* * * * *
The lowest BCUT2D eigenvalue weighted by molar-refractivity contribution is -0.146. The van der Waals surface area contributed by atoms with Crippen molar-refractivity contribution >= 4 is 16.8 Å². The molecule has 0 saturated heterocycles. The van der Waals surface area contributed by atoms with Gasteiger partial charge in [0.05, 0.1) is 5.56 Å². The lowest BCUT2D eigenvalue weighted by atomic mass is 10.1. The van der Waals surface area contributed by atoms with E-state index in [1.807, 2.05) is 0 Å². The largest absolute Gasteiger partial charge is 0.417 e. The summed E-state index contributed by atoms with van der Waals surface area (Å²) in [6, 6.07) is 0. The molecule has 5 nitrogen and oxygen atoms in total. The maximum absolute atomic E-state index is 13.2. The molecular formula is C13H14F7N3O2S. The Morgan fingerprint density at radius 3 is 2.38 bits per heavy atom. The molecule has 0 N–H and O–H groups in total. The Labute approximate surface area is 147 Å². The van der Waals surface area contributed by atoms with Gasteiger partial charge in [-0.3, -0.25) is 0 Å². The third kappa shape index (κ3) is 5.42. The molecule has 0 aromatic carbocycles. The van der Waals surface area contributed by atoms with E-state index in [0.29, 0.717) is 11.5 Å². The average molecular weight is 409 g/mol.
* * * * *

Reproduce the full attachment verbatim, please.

The lowest BCUT2D eigenvalue weighted by molar-refractivity contribution is -0.146. The van der Waals surface area contributed by atoms with Crippen molar-refractivity contribution >= 4 is 16.8 Å². The molecule has 0 saturated heterocycles. The van der Waals surface area contributed by atoms with Gasteiger partial charge in [0.05, 0.1) is 5.56 Å². The lowest BCUT2D eigenvalue weighted by atomic mass is 10.1. The van der Waals surface area contributed by atoms with E-state index in [1.807, 2.05) is 0 Å². The largest absolute Gasteiger partial charge is 0.417 e. The summed E-state index contributed by atoms with van der Waals surface area (Å²) in [6, 6.07) is 0. The molecule has 5 nitrogen and oxygen atoms in total. The maximum absolute atomic E-state index is 13.2. The molecular formula is C13H14F7N3O2S. The Morgan fingerprint density at radius 3 is 2.38 bits per heavy atom. The molecule has 0 N–H and O–H groups in total. The Labute approximate surface area is 147 Å². The van der Waals surface area contributed by atoms with Gasteiger partial charge in [-0.3, -0.25) is 0 Å². The third kappa shape index (κ3) is 5.42. The molecule has 0 aromatic carbocycles. The van der Waals surface area contributed by atoms with E-state index in [0.29, 0.717) is 11.5 Å². The average molecular weight is 409 g/mol.